With Brazil successfully pacified, in 1969 Dan Mitrione was transferred to a new hotspot: Uruguay, which was reeling under the increasingly popular left-wing Tupamaro rebels. After taking his post as the new head of USAID's police training mission in Uruguay, Mitrione secured a house in the capital Montevideo, and personally soundproofed the cellar. Mitrione thoroughly tested the sound-proofing by blasting Hawaiian music from a stereo in the cellar, and standing out on the street to listen; and later, by having one of his trainees fire a pistol inside his soundproofed cellar while Mitrione stood at different points on his neighborhood street.

Once satisfied, Mitrione began teaching human anatomy and the human nervous system to the elite Uruguayan police officials hand-picked by USAID for counter-insurgency training in America. Then according to a CIA double-agent secretly working for Cuba, Manuel Hevia, and corroborated by journalist A. J. Langguth Mitrione began performing gruesome live torture demonstrations on homeless beggars plucked off the streets of Montevideo. Four of Mitrione's human guinea pigs were tortured to death, including one woman according to Hevia, testing on street beggars was something Mitrione learned to do while training Brazil's police.

In Langguth's book about Mitrione and USAID's torture programs, "Hidden Terrors," he quotes Hevia's eyewitness account of Mitrione's live torture demonstrations:
"As subjects for the first testing, they took beggars, known in Uruguay as bichicones, from the outskirts of Montevideo, along with a woman from the border with Brazil. There was no interrogation, only a demonstration of the different voltages on the different parts of the human body, together with the uses of a drug to induce vomiting I don't know why or for what and another chemical substance.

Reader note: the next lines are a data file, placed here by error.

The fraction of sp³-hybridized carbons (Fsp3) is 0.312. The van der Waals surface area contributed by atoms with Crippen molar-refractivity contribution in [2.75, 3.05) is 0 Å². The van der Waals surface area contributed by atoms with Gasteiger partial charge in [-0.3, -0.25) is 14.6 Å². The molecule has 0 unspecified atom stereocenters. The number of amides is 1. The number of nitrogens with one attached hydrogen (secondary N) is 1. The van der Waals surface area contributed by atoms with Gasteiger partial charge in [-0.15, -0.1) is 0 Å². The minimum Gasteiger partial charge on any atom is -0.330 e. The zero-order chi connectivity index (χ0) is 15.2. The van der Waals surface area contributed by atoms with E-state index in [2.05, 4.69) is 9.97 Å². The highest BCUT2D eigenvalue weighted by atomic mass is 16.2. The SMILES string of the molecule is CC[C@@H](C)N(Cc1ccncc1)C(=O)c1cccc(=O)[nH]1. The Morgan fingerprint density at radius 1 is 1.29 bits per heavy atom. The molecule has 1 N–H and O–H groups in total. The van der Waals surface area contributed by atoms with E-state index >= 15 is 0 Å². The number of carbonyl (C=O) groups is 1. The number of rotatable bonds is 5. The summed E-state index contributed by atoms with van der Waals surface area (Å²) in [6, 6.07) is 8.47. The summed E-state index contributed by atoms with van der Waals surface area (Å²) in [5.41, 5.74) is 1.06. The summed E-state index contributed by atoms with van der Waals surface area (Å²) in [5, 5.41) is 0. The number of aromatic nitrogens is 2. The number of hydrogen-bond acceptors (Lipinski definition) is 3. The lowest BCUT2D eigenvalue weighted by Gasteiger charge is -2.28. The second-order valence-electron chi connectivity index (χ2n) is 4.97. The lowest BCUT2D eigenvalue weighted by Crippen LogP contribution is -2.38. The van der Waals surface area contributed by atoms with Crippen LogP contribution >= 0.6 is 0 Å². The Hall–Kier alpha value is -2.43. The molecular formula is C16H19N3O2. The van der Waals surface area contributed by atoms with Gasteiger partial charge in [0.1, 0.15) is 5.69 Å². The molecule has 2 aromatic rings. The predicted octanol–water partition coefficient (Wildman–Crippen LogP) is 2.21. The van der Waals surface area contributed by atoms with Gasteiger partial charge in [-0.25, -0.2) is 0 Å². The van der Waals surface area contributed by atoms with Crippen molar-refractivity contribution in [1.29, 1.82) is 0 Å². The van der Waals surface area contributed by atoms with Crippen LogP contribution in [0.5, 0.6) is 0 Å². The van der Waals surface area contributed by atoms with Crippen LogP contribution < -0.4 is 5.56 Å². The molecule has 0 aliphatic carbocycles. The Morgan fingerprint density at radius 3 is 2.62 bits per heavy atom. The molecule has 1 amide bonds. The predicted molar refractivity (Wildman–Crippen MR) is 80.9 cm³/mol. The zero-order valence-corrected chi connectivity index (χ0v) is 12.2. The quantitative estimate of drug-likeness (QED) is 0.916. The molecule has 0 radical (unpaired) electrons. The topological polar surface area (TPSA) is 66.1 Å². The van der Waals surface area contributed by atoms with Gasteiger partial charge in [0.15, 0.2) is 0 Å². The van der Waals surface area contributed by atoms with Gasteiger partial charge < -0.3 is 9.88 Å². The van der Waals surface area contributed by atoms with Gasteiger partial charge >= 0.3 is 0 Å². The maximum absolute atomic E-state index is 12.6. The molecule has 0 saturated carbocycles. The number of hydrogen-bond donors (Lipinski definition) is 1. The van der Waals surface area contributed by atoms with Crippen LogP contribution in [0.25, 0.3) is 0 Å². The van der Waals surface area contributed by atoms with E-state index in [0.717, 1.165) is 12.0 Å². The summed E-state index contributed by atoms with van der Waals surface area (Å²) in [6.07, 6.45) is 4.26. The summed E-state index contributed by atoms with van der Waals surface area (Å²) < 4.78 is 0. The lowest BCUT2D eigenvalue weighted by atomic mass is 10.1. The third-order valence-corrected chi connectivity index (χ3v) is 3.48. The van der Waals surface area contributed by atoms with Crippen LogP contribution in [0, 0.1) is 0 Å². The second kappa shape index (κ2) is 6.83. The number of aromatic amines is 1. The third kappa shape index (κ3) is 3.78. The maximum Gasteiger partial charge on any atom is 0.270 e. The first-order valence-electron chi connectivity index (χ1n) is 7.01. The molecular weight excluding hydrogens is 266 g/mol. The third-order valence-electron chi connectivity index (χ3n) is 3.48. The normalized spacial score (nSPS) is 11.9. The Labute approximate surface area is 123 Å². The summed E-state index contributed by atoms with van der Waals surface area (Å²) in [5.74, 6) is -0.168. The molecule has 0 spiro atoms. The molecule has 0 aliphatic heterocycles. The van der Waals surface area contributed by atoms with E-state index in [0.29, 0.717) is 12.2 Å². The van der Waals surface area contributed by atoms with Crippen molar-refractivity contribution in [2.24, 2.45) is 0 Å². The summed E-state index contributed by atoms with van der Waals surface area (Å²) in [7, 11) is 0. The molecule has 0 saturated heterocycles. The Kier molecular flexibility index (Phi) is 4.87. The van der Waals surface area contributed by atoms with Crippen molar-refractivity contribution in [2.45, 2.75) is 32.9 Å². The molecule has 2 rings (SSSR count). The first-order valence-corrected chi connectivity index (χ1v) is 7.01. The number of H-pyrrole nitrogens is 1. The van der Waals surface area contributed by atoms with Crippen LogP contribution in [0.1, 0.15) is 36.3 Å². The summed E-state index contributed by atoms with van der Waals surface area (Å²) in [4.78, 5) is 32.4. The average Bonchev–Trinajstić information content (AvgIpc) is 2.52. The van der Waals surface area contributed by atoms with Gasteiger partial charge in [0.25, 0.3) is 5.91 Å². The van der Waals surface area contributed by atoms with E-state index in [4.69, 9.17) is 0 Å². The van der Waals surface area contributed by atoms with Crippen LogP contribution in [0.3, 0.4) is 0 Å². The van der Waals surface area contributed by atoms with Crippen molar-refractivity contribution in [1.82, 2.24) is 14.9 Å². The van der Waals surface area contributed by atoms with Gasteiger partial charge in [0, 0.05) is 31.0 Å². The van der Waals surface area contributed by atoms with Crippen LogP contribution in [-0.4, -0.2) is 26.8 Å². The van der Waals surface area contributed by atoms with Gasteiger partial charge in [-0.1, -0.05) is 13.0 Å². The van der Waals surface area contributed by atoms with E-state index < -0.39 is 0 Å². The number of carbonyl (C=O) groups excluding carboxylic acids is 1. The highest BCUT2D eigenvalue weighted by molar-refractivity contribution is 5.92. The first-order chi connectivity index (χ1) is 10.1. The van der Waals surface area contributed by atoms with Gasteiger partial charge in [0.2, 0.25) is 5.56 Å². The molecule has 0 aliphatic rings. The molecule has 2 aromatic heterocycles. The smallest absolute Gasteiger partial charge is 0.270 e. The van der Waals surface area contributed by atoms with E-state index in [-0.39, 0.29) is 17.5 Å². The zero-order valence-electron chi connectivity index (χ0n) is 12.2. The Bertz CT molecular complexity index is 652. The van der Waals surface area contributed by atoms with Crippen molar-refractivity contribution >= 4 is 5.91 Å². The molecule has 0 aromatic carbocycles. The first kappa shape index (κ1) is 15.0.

"The four of them died."
Mitrione taught local police specialized forms of electroshock torture, introducing wires so thin they could fit between the teeth and gums. He also demonstrated drugs that induced violent vomiting fits, and advised on psychological tortures, such as playing tapes of a woman and child screaming in a room next to the interrogation room, and telling the detainee those are his wife and child. And it was all done under the aegis of USAID.

Hevia eventually wrote about his experiences with the CIA, and gave few interviews about his experience serving as a Cuban double-agent inside the CIA, an assignment that brought him face to face working with Mitrione. In a 1978 New York Times article, Hevia is quoted saying,
"If you ask me whether any American official participated in torture, I'd say yes, Dan Mitrione participated. If you ask me whether there were interrogations, I'd say no, because the unfortunate beggars who were being tortured had no way of answering because they were asked no questions. They were merely guinea pigs to show the effect of electric shock on different parts of the human body."
Hevia made a point of not blaming Mitrione, who was "only carrying out policy." But Hevia was clearly bothered by Mitrione's cold, technocratic approach:
"The special horror of the course was its academic, almost clinical atmosphere. Mitrione was a perfectionist. He was coldly efficient, he insisted on economy of effort….A premature death, he would say, meant that the technique failed."